Monday, December 12, 2005

I’d been to Chinatown many times before, but I was about to enter a new scene entirely: the DC literary scene. In the basement of the Teasim restaurant, a small eatery
on 8th Street, people munched on Chinese food and sipped on tea before a weekly poetry slam began. I’d been to readings before, but never a slam, and I was in for something very new.
First, a gaggle of “newbies” stood up to perform on the open microphone, some good, others…less so. The first woman blew me away; she stood up, introduced herself as “Chunky” and then fell into a sort of trance. Her poem was almost a rap and somehow simultaneously almost an acted scene. Her poem focused on reforming society and her performance was moving. The rest of the performers were less moving, but equally interesting: one man read off of a map-quest paper, and the last boy read out of a cell phone.
Finally the headliners, two nationally ranked slam poets from Denver, took the stage for their pieces. I was blown away, Andrea Gibson seemed to become her poems, her breathing, her intonation, her voice—everything was a part of the piece. Katie Wersling was also fantastic; she had a wry sense of humor and dry wit, though I found them both to deal with similar issues. I had no idea it would be possible to watch these two performances back-to-back and see the beauty in both.
As I walked from the restaurant, I realized that this may be my first contact with the literati, well, the pseudo literati. It may not have been Umberto Eco or Zadie Smith, but I appreciated it nonetheless. I suppose all I can hope is that when I am the starving artist people think the same.
The city falls away almost instantly when I walk through the gates of the National Zoo. A secret garden, a furtive playground hiding a few blocks from the Metro stop, I find the National Zoo to be one of DC’s gems. I don’t especially care for animals, but I need to wander this week, and even given all the time I’ve lived in Washington, I’ve never been to the zoo before.
The lyrics from Simon & Garfunkel’s “At The Zoo” seemed to fit, and I hummed along to the tune as I walked about. Some one told me it’s all happening at the Zoo, I do believe it, I do believe it’s true. First, I was struck by a rather large construction project, and initially assumed I was in for more disappointment, for this is what I usually encounter with Washington…disappointment. The monkeys stand for honesty, giraffes are insincere, and the elephants are kindly but they’re dumb. I strolled about lazily, looking at the animals, wondering how they liked living a caged life, do they even know? Perhaps I’m living a caged life and I’m equally naïve.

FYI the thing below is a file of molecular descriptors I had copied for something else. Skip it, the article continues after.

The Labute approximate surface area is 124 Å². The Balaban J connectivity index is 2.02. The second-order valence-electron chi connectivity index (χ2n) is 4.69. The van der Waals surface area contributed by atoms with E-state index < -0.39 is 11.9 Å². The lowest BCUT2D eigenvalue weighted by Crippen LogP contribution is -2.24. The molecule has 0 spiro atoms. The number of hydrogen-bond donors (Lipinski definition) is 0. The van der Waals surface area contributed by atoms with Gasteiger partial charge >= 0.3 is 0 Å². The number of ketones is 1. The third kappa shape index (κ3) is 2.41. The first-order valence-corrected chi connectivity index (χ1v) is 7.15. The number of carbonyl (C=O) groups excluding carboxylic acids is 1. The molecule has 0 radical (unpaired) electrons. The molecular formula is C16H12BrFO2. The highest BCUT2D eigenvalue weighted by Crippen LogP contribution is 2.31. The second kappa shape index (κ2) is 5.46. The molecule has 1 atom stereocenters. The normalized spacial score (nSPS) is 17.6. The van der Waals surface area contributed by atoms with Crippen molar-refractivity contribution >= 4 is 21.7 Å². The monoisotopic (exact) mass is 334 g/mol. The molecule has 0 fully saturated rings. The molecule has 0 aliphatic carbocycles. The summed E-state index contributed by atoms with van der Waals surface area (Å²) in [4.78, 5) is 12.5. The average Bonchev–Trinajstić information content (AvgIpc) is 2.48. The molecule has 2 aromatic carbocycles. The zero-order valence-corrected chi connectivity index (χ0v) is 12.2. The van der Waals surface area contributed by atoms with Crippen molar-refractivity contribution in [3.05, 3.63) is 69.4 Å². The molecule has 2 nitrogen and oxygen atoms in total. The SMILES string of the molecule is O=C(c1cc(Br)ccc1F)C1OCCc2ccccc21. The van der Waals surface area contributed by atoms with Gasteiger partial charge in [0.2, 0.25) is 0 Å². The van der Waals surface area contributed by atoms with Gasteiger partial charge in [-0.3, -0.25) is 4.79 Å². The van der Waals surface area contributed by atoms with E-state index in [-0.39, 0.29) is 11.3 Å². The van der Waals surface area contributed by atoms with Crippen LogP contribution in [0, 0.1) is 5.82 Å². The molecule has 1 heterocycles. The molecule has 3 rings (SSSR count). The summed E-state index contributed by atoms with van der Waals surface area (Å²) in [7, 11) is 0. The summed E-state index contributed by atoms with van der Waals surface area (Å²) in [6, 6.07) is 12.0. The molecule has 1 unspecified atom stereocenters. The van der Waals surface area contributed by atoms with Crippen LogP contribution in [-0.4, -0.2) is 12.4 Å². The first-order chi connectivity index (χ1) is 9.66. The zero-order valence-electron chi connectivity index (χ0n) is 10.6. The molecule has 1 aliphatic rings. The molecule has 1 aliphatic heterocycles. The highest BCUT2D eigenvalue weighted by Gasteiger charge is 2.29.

Orangutans are skeptical of changes in their changes, and the zookeeper is very full of rum. There was one area of the zoo where they actually had free-ranging monkeys. Signs read: “Please hide your food,” and the air took on a kind of creepy stillness as I looked about for small animals jumping through the trees. I couldn’t find a single golden tamarin; at one point I thought I’d found one, but no, sadly, it was a squirrel.
The zoo, I thought while leaving, is an interesting place, who is really looking at whom? After all, I perceive myself to be the free one gazing upon the Giant Panda, but nobody would make a big deal about my having a child, in fact they’d most likely shun me. The Metro elevator felt a bit more like a cage than ever on this day. Society’s cage may be slightly larger, but it certainly doesn’t feel any less cumbersome.
I’ve always loved walking in the rain; it seems to cleanse the air and give the city a kind of baptism. When it rains really hard I like to stand under a ledge and close my eyes and just listen. Raindrops hit the ground and roofs with a distinct pitter patter, tires squeak and horns honk. People rush by, and eventually I can even hear my own breath. It reminds me of that Verlaine Poem:
Il pleure dans mon coeur
Comme il pleut sur la ville ;
Quelle est cette langueur
Qui pénètre mon coeur ?

Ô bruit doux de la pluie
Par terre et sur les toits !
Pour un coeur qui s'ennuie,